Why do rejections hurt so much? - A scientific explanation

| 12 Feb 2019

Rejections from prospects, rejections from clients, rejections from loved ones, rejections from candidates, and the list goes on. Facing rejections is part and parcel of a career in the insurance industry. But why do rejections hurt so much? We take a look at the science behind it and what to do about it.

First of all, rejections are normal in this industry. Because if you close every case you open, you are not trying hard enough.

For the scientific explanation, here’s what Guy Winch, Ph.D., a licensed psychologist, has to say. Beyond career, this is a useful read for life.


Whether the rejection we experience is large or small – from a mere rejection by a stranger during cold canvassing to being ostracised – one thing remains constant, it always hurts, and it usually hurts more than we expect it to.

The Answer

So why? The answer is that our brains are wired to respond that way.

Guy had shared on Ideas.Ted.Com that when scientists placed people in functional MRI machines and asked them to recall a recent rejection, they discovered something amazing.

The same areas of our brain become activated when we experience rejection as when we experience physical pain. That’s why even small rejections hurt more than we think they should because they elicit literal pain, albeit emotionally.

So why are we wired to experience rejection so severely? Evolutionary psychologists believe that the answer is because of our evolutionary past. We grew up in tribes, and we couldn't survive outside them. Being ostracised from your tribe was a death sentence.

Watch: How to stay motivated every day

So we developed an early warning mechanism to alert us when we were at danger of being “kicked off the island” by our tribemates — and that was rejection.

People who experienced rejection as more painful were more likely to change their behaviour, remain in the tribe and pass along their genes. It also explains why we feel things so harshly, he said.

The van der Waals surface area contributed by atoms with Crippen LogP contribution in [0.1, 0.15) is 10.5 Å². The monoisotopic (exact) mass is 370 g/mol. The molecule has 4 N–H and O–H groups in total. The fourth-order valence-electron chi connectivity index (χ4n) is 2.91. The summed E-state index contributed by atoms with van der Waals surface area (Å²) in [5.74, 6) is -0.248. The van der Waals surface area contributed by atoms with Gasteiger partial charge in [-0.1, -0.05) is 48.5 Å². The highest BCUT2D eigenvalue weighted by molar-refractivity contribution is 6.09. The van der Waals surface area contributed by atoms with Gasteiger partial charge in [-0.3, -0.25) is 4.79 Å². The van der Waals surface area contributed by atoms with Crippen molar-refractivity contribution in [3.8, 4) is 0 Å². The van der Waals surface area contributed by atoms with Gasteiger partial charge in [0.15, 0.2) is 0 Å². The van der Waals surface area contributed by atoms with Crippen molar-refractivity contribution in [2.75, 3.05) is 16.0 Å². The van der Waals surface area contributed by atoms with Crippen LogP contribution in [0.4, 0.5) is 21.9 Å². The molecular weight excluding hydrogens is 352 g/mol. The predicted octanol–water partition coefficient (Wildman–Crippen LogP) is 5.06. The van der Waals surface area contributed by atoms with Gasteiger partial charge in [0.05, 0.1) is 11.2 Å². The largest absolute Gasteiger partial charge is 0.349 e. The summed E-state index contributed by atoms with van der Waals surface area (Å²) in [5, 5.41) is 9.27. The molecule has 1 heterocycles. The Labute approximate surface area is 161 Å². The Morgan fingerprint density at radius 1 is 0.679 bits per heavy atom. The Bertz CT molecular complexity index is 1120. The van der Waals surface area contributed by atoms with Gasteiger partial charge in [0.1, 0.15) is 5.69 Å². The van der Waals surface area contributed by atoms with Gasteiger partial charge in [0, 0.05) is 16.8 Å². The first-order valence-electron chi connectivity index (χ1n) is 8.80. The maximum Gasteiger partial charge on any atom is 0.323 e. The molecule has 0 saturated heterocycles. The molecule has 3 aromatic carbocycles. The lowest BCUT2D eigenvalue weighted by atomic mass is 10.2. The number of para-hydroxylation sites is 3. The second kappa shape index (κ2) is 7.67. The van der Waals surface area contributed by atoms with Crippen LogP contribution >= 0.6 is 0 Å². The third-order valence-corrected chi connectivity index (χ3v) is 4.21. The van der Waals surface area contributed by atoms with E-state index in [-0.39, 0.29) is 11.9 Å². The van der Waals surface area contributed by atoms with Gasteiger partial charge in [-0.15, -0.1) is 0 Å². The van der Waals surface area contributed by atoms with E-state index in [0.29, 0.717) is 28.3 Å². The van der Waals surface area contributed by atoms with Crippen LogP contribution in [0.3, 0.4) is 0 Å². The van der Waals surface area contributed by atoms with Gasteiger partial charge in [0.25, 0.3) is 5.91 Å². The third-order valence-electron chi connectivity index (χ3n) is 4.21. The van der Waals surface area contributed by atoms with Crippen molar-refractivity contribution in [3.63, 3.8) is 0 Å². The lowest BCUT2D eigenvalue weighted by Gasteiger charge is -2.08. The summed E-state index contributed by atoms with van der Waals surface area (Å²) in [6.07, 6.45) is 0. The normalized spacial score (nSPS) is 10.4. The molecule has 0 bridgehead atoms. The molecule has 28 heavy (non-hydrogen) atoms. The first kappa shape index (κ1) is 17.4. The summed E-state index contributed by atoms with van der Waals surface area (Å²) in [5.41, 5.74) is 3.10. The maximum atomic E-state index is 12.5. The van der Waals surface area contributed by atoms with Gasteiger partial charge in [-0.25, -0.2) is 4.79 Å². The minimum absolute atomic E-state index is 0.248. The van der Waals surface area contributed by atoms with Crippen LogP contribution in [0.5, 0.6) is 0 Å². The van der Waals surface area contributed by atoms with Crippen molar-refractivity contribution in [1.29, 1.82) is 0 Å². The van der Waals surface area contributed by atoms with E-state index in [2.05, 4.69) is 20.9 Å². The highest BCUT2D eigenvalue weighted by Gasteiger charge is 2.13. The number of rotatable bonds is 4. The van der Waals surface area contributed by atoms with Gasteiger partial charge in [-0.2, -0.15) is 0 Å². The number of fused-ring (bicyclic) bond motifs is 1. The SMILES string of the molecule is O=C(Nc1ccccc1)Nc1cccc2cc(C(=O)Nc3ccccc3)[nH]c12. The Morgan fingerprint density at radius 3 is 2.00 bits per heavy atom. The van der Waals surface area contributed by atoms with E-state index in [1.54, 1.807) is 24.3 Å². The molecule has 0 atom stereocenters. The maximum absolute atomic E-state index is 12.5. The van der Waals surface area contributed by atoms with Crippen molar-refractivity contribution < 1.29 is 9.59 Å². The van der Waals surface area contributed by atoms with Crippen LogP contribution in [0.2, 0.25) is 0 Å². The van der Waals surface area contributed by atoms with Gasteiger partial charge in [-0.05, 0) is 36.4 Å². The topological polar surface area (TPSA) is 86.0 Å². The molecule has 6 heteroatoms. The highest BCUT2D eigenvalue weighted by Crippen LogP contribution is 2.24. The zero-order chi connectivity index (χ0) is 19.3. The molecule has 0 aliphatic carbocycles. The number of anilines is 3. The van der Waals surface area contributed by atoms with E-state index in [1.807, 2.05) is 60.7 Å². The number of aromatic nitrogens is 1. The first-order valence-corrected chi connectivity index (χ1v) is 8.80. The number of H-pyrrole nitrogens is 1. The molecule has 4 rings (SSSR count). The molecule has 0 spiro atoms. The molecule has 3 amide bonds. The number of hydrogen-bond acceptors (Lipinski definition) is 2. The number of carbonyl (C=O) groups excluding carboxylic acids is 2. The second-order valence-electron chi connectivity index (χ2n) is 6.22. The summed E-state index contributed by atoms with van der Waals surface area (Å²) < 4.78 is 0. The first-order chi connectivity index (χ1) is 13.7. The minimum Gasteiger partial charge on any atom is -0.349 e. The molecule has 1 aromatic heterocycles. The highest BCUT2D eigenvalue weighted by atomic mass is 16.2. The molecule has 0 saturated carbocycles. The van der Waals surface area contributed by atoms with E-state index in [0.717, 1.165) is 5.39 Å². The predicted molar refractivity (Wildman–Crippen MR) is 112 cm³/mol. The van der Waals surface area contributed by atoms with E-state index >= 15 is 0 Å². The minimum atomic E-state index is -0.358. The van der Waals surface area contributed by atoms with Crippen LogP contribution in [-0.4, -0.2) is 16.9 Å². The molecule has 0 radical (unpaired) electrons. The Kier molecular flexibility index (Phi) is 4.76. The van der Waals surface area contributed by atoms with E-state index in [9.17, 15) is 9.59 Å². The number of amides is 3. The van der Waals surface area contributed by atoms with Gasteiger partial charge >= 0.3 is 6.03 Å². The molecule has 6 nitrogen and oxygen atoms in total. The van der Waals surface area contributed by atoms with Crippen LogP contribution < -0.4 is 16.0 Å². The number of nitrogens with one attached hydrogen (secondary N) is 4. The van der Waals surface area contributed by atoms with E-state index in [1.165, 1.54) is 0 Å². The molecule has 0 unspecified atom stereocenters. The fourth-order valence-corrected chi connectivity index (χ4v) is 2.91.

Responding to rejections

So now that we understand rejections are normal, and we are wired to react severely to rejections, what can we do about it?

1.Revive your self-worth

One of the ways to do that is through positive self-affirmations. When your self-esteem takes a hit next time, affirm aspects of yourself you know are valuable.

Make a list of five qualities you have that are important or meaningful. Then choose one of the qualities and write an essay or quick paragraph or two about why the quality matters to others, and how you would express it in the relevant situation.

Applying emotional first aid in this way will boost your self-esteem, reduce your emotional pain and build your confidence going forward.

But Guy emphasised that it should be written, and not just done in your head. “That's like saying I was hungry so I thought about the food I had in my fridge… no, you have to write the essay. We have to make the list because making the list is like taking the food out of the fridge and cooking it. And writing the essay is how you eat it, it's how you absorb it.”

2.Boost feelings of social connection

Rejection destabilises our need to belong, leaving us feeling unsettled and socially untethered. Therefore, we need to remind ourselves that we’re appreciated and loved so we can feel more connected and grounded, he shared.

Grab a drink with colleagues, make plans to meet your spouse or catch up with your friends. Whatever it is to remind yourself that you bring joy to others.  

Rejection is never easy but knowing how to limit the psychological damage it inflicts, and how to rebuild your self-esteem when it happens, will help you recover sooner and move on with confidence.

Bring on the next appointment. 

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